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Adult-focused Recommendations for Overhauling Student Funding Models

Lumina Foundation recently released a series of commissioned papers on student financial support. The papers propose diverse recommendations for overhauling funding and financial aid systems to reduce the monetary barriers to credential completion. We have provided brief summaries of recommendations made by a few of the authors who included a focus on how their ideas might affect adult learners.

Authors from the Institute for Women’s Policy Research recommend improving coordination between federal agencies working on early childhood and education issues to expand access to child care for students. Additionally, they recommend broader efforts to ensure that students receive all of the public benefits to which they are entitled, citing projects such as the Benefits Access for College Completion pilot being carried out by CLASP and the American Association of Community Colleges (AACC). This can help reduce the financial burden on low-income students, especially adults, who are enrolled in postsecondary education.

Colleagues from the Western Interstate Commission for Higher Education recognize that most state financial aid systems are designed with a “traditional” student in mind – a dependent who attends a single school – when in fact adult learners make up an increasing proportion of the student body. With this in mind, they propose a “Shared Responsibility Model” in which the cost of attendance is divided between students, a family contribution (that would come from the student if he or she is independent), federal and state programs, and institutions.

Such a system would be flexible enough to account for the inherent differences between independent adult students and their dependent counterparts. A student’s expected contribution would be based on a limited number of hours worked at a given wage. As an example, Oregon (which has implemented a similar model) sets the expected student contribution at 90 percent of what a student would earn working a minimum wage job for 15 hours per week.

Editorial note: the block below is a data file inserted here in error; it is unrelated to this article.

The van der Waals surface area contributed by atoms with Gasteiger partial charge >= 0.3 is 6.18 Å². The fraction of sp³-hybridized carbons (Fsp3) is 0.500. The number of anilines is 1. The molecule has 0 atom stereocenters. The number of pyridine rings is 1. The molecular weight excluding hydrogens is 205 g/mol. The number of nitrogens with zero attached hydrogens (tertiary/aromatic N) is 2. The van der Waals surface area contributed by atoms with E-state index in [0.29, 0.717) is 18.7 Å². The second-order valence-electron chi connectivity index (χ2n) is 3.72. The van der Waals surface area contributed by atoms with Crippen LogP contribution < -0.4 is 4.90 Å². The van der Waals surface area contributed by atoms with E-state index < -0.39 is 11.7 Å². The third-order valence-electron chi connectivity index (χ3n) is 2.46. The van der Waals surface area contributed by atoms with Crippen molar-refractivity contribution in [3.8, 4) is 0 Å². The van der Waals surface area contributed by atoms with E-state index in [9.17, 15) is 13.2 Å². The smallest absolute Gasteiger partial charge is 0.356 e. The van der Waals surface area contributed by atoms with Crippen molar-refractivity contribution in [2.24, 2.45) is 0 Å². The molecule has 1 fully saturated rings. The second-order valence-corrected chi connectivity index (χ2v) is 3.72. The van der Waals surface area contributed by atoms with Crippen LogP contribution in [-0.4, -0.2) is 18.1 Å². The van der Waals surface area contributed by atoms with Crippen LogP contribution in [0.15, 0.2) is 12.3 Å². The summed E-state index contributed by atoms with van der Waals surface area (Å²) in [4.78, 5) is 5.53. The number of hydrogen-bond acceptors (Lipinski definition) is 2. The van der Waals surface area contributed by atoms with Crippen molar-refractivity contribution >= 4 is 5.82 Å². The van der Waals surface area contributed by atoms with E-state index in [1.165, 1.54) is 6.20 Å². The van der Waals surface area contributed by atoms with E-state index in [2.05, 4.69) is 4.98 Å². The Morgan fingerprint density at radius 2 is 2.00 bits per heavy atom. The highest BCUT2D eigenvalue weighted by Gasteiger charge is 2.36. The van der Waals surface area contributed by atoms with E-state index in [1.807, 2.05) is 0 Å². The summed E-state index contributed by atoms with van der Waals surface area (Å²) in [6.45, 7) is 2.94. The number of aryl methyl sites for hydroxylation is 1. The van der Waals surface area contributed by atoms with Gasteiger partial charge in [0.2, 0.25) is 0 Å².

The expected family contribution for would be based on income levels, so low-income independent students would not be penalized by having to contribute both the "student" and "family" portion. Independent students with higher incomes, however, would be expected to contribute in this category as well.

Authors from George Washington University point out that much of the current discussion about income-based repayment systems ignore the needs of adult students. Particular to adults, they note that older students have less time remaining in the workforce to pay off loans. Rather than just an income-based repayment system, they propose an income-based loan system. The authors argue that basing loans on students’ projected income would prevent them from borrowing more than they would be able to repay. The authors also argue that loans limited by students’ projected income would provide a strong incentive to institutions to hold tuition prices to a level that would be able to be repaid.

Their recommendations would add this feature to income-based repayment schemes, which would also include loan forgiveness for events beyond the control of students, such as economic downturns and shifts in workforce demand. The concept would be applicable to older students seeking loans to finish their college credential.

 

 

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